Basics of Design Engineering - Bearings
Richard Childress Racing's NASCAR Busch Grand National Chevrolet runs on Timken RacePac wheel hubs. The car recently finished third at Daytona. Childress fields five cars in the NASCAR Winston Cup and Busch Grand National Series.
An exploded view shows what goes inside Timken RacePac wheel hubs. Conventional lip seals are replaced with steel rings that ride close to rotating hubs. The arrangement keeps out contaminants by using heat from bearing friction to build a pressure differential inside hubs. The units come preassembed, pregreased, and ready to install.
"Proper wheel-bearing preload helps win races," says David Holden, an engineer with the Richard Childress Racing NASCAR team. "We have crew devoted to the task, though getting the adjustment right can be tricky and consumes valuable time on race day." Not enough preload and handling and controllability suffer. Excessive amounts rob horsepower and overheat bearings, possibly leading to early failure.
Now racing teams have another option. RacePac wheel-bearing hubs from Timken, Canton, Ohio (www.timken.com), come preassembled and race-ready. The tapered-roller-bearing front and rear hubs are lubed with a proprietary amount of high-end synthetic grease, sealed, and preloaded to Timken specs. "Sophisticated equipment and machinery precisely apply loads and measure gaps to levels unreachable by manual methods trackside," explains Timken's James W. Skelly. Teams use hubs for one race then send them back to Timken for refurbishing.
Developing RacePac hubs took about two years. One key to making it all work is proper lubrication. Bench tests revealed too little grease caused overheating and early bearing failure while excessive amounts raised parasitic losses. The data helped the group tweak grease charge based on bearing size. Proper grease load, combined with more efficient bearing rollers that rely on point contact rather than elliptical face contact, and reshaped roller ends, reduce friction, wear, and lower operating temperatures.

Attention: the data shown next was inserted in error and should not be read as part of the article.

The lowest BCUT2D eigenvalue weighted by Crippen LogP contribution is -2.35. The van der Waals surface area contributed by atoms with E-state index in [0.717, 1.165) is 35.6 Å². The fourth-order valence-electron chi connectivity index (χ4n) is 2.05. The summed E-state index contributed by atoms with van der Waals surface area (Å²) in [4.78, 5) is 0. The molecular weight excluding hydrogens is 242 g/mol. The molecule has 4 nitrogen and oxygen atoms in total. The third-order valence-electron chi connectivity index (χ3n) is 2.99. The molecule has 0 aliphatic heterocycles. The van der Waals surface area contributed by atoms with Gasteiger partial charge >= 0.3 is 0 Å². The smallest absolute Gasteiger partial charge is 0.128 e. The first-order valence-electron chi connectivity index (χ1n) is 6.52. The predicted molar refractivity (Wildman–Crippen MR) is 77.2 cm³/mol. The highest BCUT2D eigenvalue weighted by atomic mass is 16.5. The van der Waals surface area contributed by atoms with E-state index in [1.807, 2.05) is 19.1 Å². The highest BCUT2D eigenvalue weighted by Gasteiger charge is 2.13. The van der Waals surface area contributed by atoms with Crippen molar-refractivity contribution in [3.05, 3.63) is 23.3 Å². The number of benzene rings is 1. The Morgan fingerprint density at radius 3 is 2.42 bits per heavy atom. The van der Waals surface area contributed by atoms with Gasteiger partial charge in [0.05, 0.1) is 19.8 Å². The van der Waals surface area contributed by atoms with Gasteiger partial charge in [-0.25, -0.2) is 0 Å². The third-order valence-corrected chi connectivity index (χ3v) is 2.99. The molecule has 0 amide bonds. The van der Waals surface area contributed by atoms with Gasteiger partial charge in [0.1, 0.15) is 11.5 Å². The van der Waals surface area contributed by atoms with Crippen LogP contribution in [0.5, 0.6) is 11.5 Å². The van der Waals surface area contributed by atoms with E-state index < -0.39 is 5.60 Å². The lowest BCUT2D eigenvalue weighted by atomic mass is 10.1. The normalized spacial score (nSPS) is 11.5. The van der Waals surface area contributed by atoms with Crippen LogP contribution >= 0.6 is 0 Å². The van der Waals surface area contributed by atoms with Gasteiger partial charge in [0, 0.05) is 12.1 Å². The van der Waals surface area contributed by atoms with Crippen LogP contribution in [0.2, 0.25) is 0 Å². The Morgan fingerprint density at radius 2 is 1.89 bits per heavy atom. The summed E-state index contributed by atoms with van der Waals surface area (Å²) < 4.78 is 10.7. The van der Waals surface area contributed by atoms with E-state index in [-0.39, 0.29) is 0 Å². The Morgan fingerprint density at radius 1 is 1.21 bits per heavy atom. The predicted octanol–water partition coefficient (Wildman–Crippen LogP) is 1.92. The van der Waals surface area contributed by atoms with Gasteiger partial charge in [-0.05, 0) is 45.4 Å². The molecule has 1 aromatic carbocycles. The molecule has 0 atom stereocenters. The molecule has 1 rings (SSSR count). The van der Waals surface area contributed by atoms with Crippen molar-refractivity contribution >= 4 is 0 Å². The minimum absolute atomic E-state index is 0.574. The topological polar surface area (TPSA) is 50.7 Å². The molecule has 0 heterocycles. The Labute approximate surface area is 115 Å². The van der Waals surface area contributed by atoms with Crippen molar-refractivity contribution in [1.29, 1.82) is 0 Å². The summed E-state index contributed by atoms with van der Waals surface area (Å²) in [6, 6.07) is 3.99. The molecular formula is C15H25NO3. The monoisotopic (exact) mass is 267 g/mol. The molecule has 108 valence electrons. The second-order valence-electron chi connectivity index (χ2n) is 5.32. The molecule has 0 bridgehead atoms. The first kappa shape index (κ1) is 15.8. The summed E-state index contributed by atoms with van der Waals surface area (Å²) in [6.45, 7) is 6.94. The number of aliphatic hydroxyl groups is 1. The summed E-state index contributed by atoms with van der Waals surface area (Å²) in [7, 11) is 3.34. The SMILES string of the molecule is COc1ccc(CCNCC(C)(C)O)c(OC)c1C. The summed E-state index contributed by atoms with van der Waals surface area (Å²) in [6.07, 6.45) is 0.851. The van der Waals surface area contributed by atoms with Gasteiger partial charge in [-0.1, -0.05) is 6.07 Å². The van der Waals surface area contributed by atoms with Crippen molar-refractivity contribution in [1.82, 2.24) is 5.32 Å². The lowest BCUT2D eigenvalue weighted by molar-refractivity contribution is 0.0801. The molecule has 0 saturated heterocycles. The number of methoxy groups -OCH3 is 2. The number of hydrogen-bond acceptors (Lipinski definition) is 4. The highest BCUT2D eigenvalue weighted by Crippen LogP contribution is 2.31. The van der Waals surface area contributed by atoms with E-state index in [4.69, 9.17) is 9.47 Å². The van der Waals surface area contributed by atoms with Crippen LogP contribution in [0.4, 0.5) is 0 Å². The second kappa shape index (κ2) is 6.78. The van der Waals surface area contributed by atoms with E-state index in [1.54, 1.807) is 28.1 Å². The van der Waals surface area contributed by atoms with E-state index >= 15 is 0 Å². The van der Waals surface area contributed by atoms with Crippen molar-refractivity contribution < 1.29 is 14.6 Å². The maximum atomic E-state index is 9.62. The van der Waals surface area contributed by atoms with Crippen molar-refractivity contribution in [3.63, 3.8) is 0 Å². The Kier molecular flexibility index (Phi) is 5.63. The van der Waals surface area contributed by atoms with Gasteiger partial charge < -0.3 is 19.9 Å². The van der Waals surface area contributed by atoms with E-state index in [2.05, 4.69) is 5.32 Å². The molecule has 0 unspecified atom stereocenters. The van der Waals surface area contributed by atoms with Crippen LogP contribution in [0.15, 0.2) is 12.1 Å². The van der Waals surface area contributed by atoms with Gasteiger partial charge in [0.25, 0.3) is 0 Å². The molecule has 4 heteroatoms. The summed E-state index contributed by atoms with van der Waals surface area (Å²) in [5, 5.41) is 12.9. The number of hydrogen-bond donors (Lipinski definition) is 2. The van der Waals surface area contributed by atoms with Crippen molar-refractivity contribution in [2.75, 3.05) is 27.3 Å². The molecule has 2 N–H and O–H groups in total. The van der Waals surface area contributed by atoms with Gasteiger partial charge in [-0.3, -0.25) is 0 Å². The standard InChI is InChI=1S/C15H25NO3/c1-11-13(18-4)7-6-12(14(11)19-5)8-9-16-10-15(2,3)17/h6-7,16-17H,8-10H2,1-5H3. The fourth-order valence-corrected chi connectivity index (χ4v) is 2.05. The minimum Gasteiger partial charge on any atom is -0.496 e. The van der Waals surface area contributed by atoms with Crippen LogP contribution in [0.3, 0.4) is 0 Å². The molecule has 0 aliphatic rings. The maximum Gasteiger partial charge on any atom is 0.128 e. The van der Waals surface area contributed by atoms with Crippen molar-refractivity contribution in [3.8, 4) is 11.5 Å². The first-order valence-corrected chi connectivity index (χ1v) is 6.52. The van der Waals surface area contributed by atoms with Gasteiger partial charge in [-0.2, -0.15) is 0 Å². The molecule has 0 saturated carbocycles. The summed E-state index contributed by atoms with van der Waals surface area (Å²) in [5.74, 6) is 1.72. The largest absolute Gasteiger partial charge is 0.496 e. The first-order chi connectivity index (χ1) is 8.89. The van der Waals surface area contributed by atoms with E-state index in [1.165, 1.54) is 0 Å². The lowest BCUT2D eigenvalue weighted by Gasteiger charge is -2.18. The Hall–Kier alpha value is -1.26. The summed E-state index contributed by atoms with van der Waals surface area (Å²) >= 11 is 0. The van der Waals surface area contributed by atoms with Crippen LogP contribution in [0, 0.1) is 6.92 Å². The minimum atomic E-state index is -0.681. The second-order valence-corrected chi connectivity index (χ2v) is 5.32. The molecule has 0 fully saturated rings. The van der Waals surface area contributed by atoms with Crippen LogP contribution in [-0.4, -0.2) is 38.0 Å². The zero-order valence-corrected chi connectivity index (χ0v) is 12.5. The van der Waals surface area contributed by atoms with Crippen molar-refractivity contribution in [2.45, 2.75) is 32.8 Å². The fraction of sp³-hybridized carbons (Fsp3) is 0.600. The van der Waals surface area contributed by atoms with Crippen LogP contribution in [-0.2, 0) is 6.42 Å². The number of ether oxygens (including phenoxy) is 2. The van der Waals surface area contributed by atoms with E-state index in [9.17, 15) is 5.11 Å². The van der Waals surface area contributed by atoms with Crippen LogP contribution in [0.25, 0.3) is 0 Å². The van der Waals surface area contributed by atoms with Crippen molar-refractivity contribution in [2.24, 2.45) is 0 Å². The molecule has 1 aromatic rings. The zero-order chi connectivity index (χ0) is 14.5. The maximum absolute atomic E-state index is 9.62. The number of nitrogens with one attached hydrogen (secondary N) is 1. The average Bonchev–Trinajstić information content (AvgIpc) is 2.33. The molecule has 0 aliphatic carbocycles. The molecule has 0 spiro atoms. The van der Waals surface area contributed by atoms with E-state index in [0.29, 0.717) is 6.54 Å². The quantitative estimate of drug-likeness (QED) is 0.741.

The use of special seals further lowers operating temperatures. A patented seal design, borrowed from the company's railroad bearings, does away with torque-sapping lip seals and instead works off positive air pressure. Here, heat from bearing friction builds a pressure differential to keep grease in and contaminants out. The no-contact arrangement consumes negligible torque so cars put more horsepower to the ground.
The result: RacePac hubs run about 30% cooler than those with standard bearing setups or roughly cooler by 53°F. This is significant given bearings can reach 300°F during a race and grease life drops precipitously with elevated temperature. Best of all, chassis dynamometer tests show cars equipped with RacePac hubs gain about 6 hp. That's enough for about 0.3 sec/lap. News of such competitive advantages travels fast. Nine cars at a recent race in Talladaga sported RacePac hubs.